A committee of the British Parliament has proposed legal reforms to Britain's intelligence agencies that are mostly cosmetic and would do little to protect individual privacy.
In a report published on March 12, the Intelligence and Security Committee acknowledged that agencies like MI5 collect, sift through and examine millions of communications. Most of this is legal, the committee said, and justified by national security. It
proposed a new law that would tell people more about the kind of information the government collects about them but would not meaningfully limit mass surveillance. That is hardly sufficient for a system that needs strong new checks and balances.
As things stand now, intelligence agencies can monitor vast amounts of communications and do so with only a warrant from a government minister to begin intercepting them. Lawmakers should limit the amount of data officials can sweep up and require them
to obtain warrants from judges, who are more likely to push back against overly broad requests.
The parliamentary committee, however, did not see the need to limit data collection and concluded that ministers should continue to approve warrants because they are better than judges at evaluating diplomatic, political and public interests. That
rationale ignores the fact that ministers are also less likely to deny requests from officials who directly report to them.
The committee's acceptance of the status quo partly reflects the fact that Britons have generally been more accepting of intrusive government surveillance than Americans ; security cameras, for instance, are ubiquitous in Britain. But the committee
itself was far from impartial. Its nine members were all nominated by Prime Minister David Cameron, who has pushed for even greater surveillance powers.
The Intelligence and Security Committee publishes the findings of its Privacy and Security Inquiry while Open Rights Group has published its own report into the activities are GCHQ and their impact on British citizens.
The consequences of GCHQ's activities have the potential to harm society, the economy and our foreign standing. These have not been fully explored by Parliament. We hope that this report helps MPs to understand the range of GCHQ's activities and the fact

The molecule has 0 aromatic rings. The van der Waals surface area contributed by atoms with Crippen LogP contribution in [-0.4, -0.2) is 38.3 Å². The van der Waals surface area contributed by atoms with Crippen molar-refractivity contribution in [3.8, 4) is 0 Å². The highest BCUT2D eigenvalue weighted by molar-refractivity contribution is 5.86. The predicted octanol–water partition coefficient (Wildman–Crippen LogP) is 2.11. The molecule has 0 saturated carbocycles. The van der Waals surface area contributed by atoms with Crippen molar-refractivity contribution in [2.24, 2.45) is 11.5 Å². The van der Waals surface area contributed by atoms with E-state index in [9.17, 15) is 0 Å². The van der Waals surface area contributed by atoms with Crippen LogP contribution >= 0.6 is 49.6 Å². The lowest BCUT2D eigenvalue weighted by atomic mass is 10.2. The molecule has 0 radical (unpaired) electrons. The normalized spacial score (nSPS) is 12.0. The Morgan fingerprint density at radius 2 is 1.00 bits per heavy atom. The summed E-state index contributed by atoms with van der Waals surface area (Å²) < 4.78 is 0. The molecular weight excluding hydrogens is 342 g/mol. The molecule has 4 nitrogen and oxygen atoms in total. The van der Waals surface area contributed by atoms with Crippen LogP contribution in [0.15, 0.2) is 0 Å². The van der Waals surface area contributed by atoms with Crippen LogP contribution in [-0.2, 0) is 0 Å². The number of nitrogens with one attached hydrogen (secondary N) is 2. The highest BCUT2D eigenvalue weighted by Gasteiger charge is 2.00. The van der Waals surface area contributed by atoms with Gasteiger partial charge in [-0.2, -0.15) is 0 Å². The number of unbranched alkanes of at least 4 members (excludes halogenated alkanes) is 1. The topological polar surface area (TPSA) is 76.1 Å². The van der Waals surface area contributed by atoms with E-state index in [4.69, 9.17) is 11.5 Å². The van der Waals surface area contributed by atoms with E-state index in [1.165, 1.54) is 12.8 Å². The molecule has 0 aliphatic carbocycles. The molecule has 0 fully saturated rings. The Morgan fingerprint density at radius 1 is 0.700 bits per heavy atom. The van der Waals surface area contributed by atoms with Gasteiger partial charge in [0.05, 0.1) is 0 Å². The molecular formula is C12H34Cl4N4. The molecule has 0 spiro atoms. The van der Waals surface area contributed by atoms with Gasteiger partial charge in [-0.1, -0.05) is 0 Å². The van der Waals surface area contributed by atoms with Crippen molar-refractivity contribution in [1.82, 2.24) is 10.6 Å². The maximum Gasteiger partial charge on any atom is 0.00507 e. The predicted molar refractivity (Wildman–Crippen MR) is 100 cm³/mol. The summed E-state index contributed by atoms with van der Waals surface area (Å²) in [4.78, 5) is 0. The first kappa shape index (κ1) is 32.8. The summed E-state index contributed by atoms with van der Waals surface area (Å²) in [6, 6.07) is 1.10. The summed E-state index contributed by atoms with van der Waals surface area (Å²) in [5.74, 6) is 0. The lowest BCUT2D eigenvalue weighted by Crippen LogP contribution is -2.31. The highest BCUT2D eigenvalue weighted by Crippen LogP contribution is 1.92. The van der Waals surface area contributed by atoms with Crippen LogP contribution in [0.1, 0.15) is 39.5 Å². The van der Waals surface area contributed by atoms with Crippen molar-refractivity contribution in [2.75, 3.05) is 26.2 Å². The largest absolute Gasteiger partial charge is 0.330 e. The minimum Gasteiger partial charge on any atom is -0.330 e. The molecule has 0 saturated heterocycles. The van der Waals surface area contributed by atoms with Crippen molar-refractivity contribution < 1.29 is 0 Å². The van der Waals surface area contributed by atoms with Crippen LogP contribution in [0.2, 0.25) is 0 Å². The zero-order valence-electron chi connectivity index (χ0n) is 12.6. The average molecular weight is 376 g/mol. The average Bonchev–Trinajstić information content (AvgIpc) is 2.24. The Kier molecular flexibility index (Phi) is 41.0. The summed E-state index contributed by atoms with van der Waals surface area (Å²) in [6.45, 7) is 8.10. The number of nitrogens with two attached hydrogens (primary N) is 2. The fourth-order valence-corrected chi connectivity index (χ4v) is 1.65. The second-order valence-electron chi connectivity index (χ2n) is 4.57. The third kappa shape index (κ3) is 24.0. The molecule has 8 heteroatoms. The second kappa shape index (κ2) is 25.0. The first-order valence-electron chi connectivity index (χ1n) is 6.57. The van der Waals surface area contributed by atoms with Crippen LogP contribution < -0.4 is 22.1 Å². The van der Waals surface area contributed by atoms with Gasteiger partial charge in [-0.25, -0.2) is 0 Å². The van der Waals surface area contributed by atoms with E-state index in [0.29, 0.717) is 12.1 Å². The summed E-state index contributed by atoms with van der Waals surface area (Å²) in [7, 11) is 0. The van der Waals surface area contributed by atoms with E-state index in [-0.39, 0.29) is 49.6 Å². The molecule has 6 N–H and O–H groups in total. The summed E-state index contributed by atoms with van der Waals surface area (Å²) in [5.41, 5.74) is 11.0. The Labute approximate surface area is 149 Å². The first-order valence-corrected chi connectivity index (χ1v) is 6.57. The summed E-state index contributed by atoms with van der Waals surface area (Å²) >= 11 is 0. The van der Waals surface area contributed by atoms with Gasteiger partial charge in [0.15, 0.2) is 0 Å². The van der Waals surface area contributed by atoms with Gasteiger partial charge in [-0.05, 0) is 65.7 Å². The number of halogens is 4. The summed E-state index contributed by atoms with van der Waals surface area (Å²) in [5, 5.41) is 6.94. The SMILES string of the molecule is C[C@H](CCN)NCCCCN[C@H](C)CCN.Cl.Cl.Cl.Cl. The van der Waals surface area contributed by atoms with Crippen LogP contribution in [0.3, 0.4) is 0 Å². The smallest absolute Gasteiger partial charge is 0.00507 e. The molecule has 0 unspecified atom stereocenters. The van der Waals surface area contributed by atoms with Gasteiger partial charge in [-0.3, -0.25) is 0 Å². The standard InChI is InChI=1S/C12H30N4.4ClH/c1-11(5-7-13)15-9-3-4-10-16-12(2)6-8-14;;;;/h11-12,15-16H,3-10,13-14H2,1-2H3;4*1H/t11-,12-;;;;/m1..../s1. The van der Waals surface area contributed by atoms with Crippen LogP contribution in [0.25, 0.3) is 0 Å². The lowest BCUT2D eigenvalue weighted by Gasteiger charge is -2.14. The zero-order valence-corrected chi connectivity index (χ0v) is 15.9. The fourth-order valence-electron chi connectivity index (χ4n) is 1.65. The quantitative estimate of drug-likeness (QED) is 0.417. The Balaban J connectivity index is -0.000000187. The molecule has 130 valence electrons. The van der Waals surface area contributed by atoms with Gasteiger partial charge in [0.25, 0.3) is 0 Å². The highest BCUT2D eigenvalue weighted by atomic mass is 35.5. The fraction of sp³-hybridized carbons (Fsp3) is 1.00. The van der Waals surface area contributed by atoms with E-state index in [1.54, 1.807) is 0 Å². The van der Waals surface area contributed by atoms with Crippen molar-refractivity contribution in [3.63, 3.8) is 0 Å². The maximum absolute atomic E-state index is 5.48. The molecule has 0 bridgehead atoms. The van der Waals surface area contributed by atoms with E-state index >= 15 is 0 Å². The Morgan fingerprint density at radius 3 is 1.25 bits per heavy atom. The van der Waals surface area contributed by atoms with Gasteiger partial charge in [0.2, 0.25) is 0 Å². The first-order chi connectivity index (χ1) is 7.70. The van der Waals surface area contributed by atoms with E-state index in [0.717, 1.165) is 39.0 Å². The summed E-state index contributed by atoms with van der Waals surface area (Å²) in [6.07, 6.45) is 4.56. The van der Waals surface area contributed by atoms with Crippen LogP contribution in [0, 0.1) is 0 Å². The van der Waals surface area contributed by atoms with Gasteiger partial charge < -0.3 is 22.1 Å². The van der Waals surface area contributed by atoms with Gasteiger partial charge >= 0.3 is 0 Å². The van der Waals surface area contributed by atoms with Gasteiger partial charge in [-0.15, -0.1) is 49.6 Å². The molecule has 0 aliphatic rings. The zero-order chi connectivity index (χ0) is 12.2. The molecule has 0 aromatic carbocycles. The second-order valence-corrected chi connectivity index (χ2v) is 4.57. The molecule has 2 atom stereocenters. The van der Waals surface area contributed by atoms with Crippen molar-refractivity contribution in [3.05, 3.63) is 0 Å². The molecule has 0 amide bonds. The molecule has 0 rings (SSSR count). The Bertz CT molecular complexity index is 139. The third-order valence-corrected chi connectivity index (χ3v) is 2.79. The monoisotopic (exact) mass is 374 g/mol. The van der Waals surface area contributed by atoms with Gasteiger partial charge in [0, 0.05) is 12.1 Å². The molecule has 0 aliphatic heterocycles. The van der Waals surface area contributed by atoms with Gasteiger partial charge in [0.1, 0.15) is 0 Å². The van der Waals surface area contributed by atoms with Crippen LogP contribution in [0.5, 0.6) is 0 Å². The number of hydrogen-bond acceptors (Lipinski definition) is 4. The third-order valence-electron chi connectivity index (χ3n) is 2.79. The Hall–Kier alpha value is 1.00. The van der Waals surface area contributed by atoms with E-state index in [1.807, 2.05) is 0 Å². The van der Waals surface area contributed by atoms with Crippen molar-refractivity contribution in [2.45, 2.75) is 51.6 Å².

that they affect ordinary people not just those suspected of threatening national security.
Open Rights Group responded to the Intelligence and Security Committee's report into Security and Privacy. Executive Director, Jim Killock said:
The ISC's report should have apologised to the nation for their failure to inform Parliament about how far GCHQ's powers have grown. This report fails to address any of the key questions apart from the need to reform our out-of-date
surveillance laws. This just confirms that the ISC lacks the sufficient independence and expertise to hold the agencies to account.
A report published by Open Rights Group, has called for the reform of oversight mechanisms, including the Intelligence and Security Committee, so that they are truly independent, accountable to Parliament and have sufficient
technical expertise to tackle the technical, legal and ethical issues around surveillance. We also call for reform of the laws that allow surveillance to be replaced by new comprehensive surveillance legislation that complies with human rights law and
reflects the current technical landscape.
These would mean:
Targeted surveillance not mass surveillance
Prior judicial authorisation for all surveillance decisions
Increasing the legal protection for communications data so that it is the same as for the content of communications
Ending statutory definitions that are out outdated in the digital age -- such as the current distinctions between 'internal' and 'external' communications.
The conclusion from the cross-party group of senior MPs and peers on the intelligence services -- who operate within the ring of secrecy -- that Britain's complex web of surveillance laws needs replacing with a single act of parliament would never
have happened without those disclosures taking place.
Their recommendation that this new legal framework must be based on an explicit avowal of intrusive surveillance capabilities and spell out authorisation procedures, privacy constraints, transparency requirements, targeting criteria and the rest is also
UK MPs have been advised that internet encryption services can be used in the public interest, as well as for criminal purposes. Furthermore a repressive ban on online anonymity networks such as Tor would be technologically infeasible and unwise.